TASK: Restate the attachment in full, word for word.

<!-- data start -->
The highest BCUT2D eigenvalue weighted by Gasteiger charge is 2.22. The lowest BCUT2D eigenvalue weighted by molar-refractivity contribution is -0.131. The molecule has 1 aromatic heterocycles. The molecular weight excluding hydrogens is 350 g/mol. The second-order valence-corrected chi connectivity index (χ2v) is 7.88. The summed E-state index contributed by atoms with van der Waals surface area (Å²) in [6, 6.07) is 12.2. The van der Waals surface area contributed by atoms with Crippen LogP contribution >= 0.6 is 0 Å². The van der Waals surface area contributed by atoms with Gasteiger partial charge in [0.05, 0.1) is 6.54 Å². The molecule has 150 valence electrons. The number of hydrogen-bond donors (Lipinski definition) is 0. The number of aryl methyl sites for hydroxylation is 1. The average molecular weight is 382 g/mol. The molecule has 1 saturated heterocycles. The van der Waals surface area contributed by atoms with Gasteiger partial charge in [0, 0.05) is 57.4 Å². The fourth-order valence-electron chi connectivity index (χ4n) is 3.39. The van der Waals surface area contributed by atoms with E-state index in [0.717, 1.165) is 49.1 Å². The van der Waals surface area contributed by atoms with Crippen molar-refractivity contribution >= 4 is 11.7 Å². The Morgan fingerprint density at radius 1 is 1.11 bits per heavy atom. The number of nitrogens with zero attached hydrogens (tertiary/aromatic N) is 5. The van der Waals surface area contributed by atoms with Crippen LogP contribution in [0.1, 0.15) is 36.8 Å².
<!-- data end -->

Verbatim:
The highest BCUT2D eigenvalue weighted by Gasteiger charge is 2.22. The lowest BCUT2D eigenvalue weighted by molar-refractivity contribution is -0.131. The molecule has 1 aromatic heterocycles. The molecular weight excluding hydrogens is 350 g/mol. The second-order valence-corrected chi connectivity index (χ2v) is 7.88. The summed E-state index contributed by atoms with van der Waals surface area (Å²) in [6, 6.07) is 12.2. The van der Waals surface area contributed by atoms with Crippen LogP contribution >= 0.6 is 0 Å². The van der Waals surface area contributed by atoms with Gasteiger partial charge in [0.05, 0.1) is 6.54 Å². The molecule has 150 valence electrons. The number of hydrogen-bond donors (Lipinski definition) is 0. The number of aryl methyl sites for hydroxylation is 1. The average molecular weight is 382 g/mol. The molecule has 1 saturated heterocycles. The van der Waals surface area contributed by atoms with Gasteiger partial charge in [0, 0.05) is 57.4 Å². The fourth-order valence-electron chi connectivity index (χ4n) is 3.39. The van der Waals surface area contributed by atoms with E-state index in [0.717, 1.165) is 49.1 Å². The van der Waals surface area contributed by atoms with Crippen molar-refractivity contribution >= 4 is 11.7 Å². The Morgan fingerprint density at radius 1 is 1.11 bits per heavy atom. The number of nitrogens with zero attached hydrogens (tertiary/aromatic N) is 5. The van der Waals surface area contributed by atoms with Crippen LogP contribution in [0.1, 0.15) is 36.8 Å².